Resisting Paradise: Tourism, Diaspora, and Sexuality in Caribbean Culture

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Product Details
University Press of Mississippi
Publish Date
6.0 X 9.0 X 0.55 inches | 0.79 pounds

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About the Author
Angelique V. Nixon is a lecturer at the Institute for Gender and Development Studies, the University of the West Indies, St. Augustine, Trinidad and Tobago. She is author of Saltwater Healing--A Myth Memoir and Poems and coeditor of Theorizing Homophobias in the Caribbean: Complexities of Place, Desire and Belonging.
Resisting Paradise provides thought-provoking literary analyses of several well-known and lesser-known Caribbean cultural producers, underscoring their resistance to neocolonialism.--L. Kaifa Roland "New West Indian Guide"
Whether rooted resident, mobile diaspora, or open-eyed tourist, we all have something to learn from Resisting Paradise, Angelique Nixon's empirically elegant and fiercely honest inquiry into the discursive, sexual, and material effects of tropical paradise. She teaches us how Caribbean cultural producers have created alternative ways of resisting and rerouting the damaging cultural, ecological and spiritual effects of tourism.--Mimi Sheller, author of Consuming the Caribbean: From Arawaks to Zombies; Tourism Mobilities: Places to Play, Places in Play; Citizenship from Below: Erotic Agency and Caribbean Freedom; and Aluminum Dreams: The Making of Light Modernity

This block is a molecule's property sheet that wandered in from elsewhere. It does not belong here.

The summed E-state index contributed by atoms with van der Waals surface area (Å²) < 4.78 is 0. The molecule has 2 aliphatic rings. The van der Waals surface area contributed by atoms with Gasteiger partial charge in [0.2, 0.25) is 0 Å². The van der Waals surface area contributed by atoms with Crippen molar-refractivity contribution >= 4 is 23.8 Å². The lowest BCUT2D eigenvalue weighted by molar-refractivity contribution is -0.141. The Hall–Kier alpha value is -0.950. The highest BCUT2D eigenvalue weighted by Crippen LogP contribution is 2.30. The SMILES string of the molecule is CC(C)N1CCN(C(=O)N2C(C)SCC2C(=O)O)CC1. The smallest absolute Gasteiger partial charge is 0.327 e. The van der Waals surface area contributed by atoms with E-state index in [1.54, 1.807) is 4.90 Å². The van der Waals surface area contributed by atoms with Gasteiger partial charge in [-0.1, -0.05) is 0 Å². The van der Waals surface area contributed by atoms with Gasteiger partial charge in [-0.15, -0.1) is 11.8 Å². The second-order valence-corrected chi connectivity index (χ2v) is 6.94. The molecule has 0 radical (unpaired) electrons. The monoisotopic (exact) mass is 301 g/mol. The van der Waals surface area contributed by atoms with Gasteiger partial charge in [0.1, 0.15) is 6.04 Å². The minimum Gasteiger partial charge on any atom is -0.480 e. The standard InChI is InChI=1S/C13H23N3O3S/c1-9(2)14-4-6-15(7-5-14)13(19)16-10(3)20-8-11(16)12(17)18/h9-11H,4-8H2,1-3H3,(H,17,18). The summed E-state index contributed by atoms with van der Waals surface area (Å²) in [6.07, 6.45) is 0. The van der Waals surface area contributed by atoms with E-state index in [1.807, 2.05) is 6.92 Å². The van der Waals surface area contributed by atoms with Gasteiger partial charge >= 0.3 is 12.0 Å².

A deeply insightful reading of the ways Caribbean cultural workers from inside and outside the region negotiate the complexities of tourism and critique controlling cultural myths about the Caribbean as paradise. But as importantly, Nixon takes us beyond tourism's double-bind and shows how writers and artists offer counter-narratives to exploitative tourism and neocolonialism that are grounded in resistance culture, shared histories, and diasporic connections. Resisting Paradise is an inspiring study, full of hope and love for the Caribbean, offering us new ways of thinking about ethical tourism and Caribbean freedom.--Kamala Kempadoo, professor, Department of Social Science, York University and author of Sexing the Caribbean: Gender, Race, and Sexual Labor